Judge blocks the disputed Keystone XL Pipeline in setback for Trump
WASHINGTON — As the Trump administration has moved aggressively to roll back environmental protections and speed up oil and coal projects, it has repeatedly been blocked by courts finding that the administration did not follow long-standing rules in making its sweeping changes.
Now, a federal judge has issued a repudiation of one of President Donald Trump’s first acts as president, his decision to allow the disputed Keystone XL oil pipeline to proceed, saying that the administration failed to present a “reasoned explanation” for the move and “simply discarded” the effect the project would have on climate change.
The decision could thrust the White House into a contentious new legal battle over climate change.
The judge’s finding quickly drew fire from Trump, who has elevated the pipeline as a prominent symbol of his administration’s effort to encourage fossil fuel use. “It was a political decision made by a judge,” said Trump on Friday, speaking to reporters at the White House. “I think it’s a disgrace.”
The ruling, by Judge Brian Morris of U.S. District Court for Montana, blocked construction on the 1,179-mile pipeline, which would carry 800,000 barrels a day of petroleum from the Canadian oil sands to the Gulf Coast and has, over the past decade, become a lighting rod in broader political battles over energy, the environment and climate change. While experts have long said that the substantive impact of the pipeline on jobs, climate change and the nation’s energy economy is small, it has nonetheless taken on an outsize prominence in the national discussion.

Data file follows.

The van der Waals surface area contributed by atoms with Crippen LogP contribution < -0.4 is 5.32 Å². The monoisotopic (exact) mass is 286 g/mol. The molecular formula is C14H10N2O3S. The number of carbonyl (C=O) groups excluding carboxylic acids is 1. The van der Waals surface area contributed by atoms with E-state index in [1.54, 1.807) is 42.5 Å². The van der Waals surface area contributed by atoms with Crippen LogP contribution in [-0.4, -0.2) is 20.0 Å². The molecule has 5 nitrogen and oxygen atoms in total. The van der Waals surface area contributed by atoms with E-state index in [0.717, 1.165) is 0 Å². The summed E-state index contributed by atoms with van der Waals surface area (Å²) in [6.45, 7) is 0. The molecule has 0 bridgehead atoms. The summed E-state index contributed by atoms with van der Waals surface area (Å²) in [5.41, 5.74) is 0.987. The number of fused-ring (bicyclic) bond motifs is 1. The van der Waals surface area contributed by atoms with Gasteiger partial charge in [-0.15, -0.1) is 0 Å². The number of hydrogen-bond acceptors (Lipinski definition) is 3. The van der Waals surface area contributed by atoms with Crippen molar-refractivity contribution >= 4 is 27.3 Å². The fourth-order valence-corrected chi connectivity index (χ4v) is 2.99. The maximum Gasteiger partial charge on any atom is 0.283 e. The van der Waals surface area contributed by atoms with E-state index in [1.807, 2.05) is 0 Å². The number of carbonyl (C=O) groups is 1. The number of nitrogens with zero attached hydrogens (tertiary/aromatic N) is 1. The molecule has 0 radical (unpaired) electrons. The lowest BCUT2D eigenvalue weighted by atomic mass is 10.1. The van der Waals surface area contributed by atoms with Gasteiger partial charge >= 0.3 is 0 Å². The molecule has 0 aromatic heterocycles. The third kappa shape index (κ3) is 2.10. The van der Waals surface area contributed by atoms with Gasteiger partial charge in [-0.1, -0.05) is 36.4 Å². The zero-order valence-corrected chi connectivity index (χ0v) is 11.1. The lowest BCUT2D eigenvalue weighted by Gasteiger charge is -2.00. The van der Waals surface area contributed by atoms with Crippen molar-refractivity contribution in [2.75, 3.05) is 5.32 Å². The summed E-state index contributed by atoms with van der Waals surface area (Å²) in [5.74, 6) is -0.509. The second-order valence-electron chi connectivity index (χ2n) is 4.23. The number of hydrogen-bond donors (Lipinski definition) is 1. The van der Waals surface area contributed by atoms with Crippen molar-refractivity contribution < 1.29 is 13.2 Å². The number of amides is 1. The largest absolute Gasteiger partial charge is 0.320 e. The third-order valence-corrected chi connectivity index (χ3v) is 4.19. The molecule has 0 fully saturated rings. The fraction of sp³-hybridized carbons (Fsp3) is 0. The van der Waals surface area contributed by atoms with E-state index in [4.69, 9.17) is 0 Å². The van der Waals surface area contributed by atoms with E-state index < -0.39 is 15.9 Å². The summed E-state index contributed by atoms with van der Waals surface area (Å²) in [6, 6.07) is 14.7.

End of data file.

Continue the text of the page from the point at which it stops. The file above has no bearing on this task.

Morris’ decision echoes a common theme in many judicial rejections of Trump administration policies, particularly on environmental issues. In short, the court said, the administration failed to follow established rules and procedures for decisions like these. Specifically, it failed to provide a fact-based analysis justifying its actions.
Morris, an Obama appointee, didn’t respond to a request for comment on the president’s remarks.
“This has been typical of the Trump administration,” said Mark Squillace, an expert on environmental law at the University of Colorado Law School. “They haven’t done a good job dealing with the factual findings of the previous administration. The courts have been clear that you can change your position, even if it’s for a political reason. But you have to show your work, how you got from Point A to Point B.”
The decision leaves plenty of room for the Trump administration or TransCanada, the company building the pipeline, to appeal. Analysts said that if it did so armed with a deeply researched analysis arguing its position, it could well reverse the finding.
“It’s feasible, if they do the work, and show their work, and they explain, with serious, fact-based analysis, why they’re choosing a different outcome, that the courts would uphold it,” Squillace said.
When President Barack Obama rejected the Keystone permit in 2015, he was weeks away from negotiating an international global warming accord in Paris, and he sought to use the move as a symbol of his global leadership on climate change. He argued the pipeline would undercut U.S. leadership in curbing global reliance on fossil fuels.
Two days after Trump took office, he made Keystone a symbol of the post-Obama era of climate policy and energy, signing an executive order overturning Obama’s rejection of the pipeline. That move signaled that Trump would be moving forward with an aggressive effort to more substantively dismantle Obama’s climate change legacy — including withdrawing the United States from the Paris accord.